I’ve never seen these before, but they are brilliant, and I am definitely taking this one with me in case I find myself residing in Europe some day. The lesser part of its usefulness is that it can only be plugged into a European-style wall outlet. But so long as you have one of those, you can plug pretty much anything into these. And that’s really a necessity in a country where nothing is standardized. During my orientation, for example, my dorm room had three pieces of electrical equipment: a tea kettle, a television, and a refrigerator. And a universal power strip, without which I could not have used any of these thing; the kettle was British, the television Korean, and the refrigerator Chinese, and each was thus incapable of being plugged directly into the wall outlet.

When it comes to living things, diversity is something wondrous, to be cherished and protected. In my electronics, however, I am a huge fan of universality. If your digital camera requires me to buy proprietary cords in order for me to charge it or upload its pictures, then I’m sorry, but I ain’t buying it. I’ll stick with something that works with all the other equipment I already own, thanks all the same.


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Taboos and Tiger Time: Addendum

A few facts gathered from discussing the previous post with the Russian friends:

  • Some gers are fitted with curtains to provide at least a minimal amount of privacy
  • A red rag somewhere on the outside of the ger is the equivalent of hanging a tie (or a shoe, or a sock… while the tie is traditional, I’m sure we’ve all seen plenty of variations) on your door. Only useful during the day, though, given the lack of lighted hallways.
  • Irina confirms that children who grew up in gers have a lot more sexual knowledge than those who did not – which manifests in Mongolian children engaging in or imitating sexual behaviors at a very young age. The Russians find this disturbing and discourage it, but they say that their Mongolian counterparts think of it as normal.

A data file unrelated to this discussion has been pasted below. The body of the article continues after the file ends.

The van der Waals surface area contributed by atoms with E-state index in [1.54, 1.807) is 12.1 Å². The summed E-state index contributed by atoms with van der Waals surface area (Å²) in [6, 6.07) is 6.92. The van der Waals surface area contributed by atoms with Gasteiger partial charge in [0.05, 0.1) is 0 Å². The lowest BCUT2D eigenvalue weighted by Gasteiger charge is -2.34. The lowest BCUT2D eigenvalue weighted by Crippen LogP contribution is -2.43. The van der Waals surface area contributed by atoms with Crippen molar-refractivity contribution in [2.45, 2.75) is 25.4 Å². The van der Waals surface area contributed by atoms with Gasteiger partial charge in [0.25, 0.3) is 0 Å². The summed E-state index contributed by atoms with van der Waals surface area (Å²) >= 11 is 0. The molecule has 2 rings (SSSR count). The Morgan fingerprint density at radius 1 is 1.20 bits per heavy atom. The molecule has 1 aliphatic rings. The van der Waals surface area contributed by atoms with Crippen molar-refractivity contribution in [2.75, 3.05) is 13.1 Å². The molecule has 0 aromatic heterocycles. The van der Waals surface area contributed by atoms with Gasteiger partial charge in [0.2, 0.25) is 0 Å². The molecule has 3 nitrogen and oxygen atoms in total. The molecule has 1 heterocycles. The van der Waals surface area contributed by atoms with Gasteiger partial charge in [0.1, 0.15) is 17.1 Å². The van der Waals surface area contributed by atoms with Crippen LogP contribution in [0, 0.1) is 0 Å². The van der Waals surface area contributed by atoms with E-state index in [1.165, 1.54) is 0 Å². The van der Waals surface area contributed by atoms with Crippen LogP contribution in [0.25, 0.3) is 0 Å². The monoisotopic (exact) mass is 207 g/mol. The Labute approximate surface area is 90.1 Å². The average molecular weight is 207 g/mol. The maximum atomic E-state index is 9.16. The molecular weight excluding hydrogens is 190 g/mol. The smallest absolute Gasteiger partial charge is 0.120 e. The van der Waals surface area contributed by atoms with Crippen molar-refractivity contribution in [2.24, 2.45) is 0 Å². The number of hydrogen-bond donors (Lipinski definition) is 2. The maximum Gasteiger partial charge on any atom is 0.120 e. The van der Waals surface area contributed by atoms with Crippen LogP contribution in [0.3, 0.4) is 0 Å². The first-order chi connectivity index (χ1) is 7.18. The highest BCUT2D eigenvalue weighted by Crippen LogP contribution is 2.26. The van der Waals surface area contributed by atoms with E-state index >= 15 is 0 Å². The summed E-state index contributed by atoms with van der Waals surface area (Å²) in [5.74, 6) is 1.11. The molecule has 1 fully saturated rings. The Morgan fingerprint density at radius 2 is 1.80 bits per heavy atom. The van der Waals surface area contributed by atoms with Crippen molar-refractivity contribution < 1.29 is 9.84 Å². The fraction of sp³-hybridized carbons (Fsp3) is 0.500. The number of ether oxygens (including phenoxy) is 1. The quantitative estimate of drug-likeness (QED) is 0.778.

I think this last point is the most interesting. Obviously, we have differing ideas of “normal” competing here, and this intersection is a good place to point out that not all cultures think of children as “innocents” from whom sex should be hidden. I’ve never lived in such a culture before – to the contrary, both of the countries I’ve previously lived in were mostly Catholic – so this is an interesting contrast for me. Anyone know what Buddhism has to say about sex?


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A Day in the Life

Ways in which today was successful:

  • I spent all afternoon hiking
  • I remembered to put sunscreen on my face and neck before leaving
  • I climbed a rock face that was probably a little too steep for me to do this safely.
  • I managed said climb without injury.
  • I completed about 3/4 of my intended route
  • I made some Russian friends! They were having a barbecue up on the mountain, and when I walked by, they invited me to join them at their table for food and “maybe a little vodka” (ha). So I hung out with them for an hour or two. They taught me the Russian words for please, thank you, hot, cold, and dance, effectively doubling my Russian vocabulary.

Ways in which today was not so successful:

  • I neglected to bring more sunscreen with me
  • Even though I spent five hours up in the mountains, I never managed to make it out of earshot of other people. Sound carries really really well over the steppes, and apparently Saturday afternoon is when everyone heads for the mountains.
  • I had wanted to find a quiet spot in the forest to write for a while. But since no quiet spot was to be found, no writing was done either.
  • I still haven’t found a way to listen to .wma/.odm files on my mac
  • I’m going to be late to join the other Americans at a bar across town.

Overall, I’d say today was pretty good.